Pictured are the myPerspectives textbooks, one of the two proposed high school ELA curriculums for next year. Photo by Ru Conrad.

Currently, Portland Public Schools (PPS) is considering four English/Language Arts (ELA) curriculums for a full rollout this fall: two for grades 6-8, and two for grades 9-12. In the coming weeks, one curriculum for each grade range will be selected so training for teachers can begin. While AP, IB, and dual credit English classes will be exempted from using the curriculum, all other ELA courses across the district are expected to incorporate it. 

The two options being considered for middle school are Amplify ELA and Houghton Mifflin Harcourt’s Into Literature. For high school, Houghton Mifflin Harcourt’s Into Literature is also being considered alongside Savvas myPerspectives English Language Arts. PPS teachers, including some at Franklin, have been piloting these curriculums for the past year, though the front runners have only recently become public knowledge. Some teachers feel that they have been left in the dark for too long, leading to the proposal of potentially ineffective or unhelpful curriculum packages. Additionally, various teachers, students, and parents from multiple schools have reached out to PPS officials to raise concerns over both the specific proposed curricula as well as over the standardization of English classes across the district.

According to PPS, the purchase of this new curriculum is funded by the most recent PPS bond, as passed by Oregon voters in 2020 (with previous bonds being passed in 2017 and 2012). The $1.2 billion bond included funds for building modernization, health and safety projects, and technology upgrades. It also allocated $53.4 million towards “new curriculum materials and textbooks.” The ELA curriculum included in that money consists of workbooks for every student, with pre-made assignments and assistance; a teacher’s guide on how to teach the curriculum; and online resources and tools, among other things.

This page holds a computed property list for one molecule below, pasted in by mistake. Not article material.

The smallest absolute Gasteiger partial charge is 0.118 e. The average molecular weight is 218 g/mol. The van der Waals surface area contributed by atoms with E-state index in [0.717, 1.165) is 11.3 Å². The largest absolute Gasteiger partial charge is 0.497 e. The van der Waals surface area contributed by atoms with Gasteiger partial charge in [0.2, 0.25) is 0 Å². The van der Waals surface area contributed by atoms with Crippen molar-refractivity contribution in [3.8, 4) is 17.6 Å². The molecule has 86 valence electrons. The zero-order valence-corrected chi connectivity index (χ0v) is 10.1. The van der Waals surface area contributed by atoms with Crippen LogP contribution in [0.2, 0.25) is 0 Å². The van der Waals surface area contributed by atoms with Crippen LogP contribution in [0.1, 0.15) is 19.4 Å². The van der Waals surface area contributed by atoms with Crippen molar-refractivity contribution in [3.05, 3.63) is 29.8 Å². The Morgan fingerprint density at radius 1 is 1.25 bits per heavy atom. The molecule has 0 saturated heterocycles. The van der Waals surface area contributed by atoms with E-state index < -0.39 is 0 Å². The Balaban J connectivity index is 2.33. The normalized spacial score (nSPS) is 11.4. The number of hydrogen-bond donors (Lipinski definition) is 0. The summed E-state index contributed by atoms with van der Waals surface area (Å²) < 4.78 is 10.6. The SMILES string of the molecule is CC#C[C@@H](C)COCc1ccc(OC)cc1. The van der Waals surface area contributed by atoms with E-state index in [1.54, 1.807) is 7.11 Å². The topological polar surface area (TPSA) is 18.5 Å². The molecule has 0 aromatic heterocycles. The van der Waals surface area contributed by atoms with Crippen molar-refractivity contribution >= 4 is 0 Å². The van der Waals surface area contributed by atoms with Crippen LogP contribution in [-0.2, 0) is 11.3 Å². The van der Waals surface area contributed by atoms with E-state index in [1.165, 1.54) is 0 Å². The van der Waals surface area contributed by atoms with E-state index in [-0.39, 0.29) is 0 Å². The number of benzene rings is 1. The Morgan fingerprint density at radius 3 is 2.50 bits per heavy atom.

Franklin English teacher Desmond Spann currently teaches multiple specialized English classes, Hip Hop Literature and Sports Literature, in addition to AVID 11. Spann says, having looked at the curricula on the table, “I don’t really have a plan on using [it] because it doesn’t fit the themes [of my classes.]” 

Pam Garrett, who teaches 9th-grade English, echoes this mentality. “As an established teacher, it’s not going to change very much about what I’m doing.” Exactly how the planned curriculum changes would impact these courses remains to be seen as the details of the rollout continue to be decided.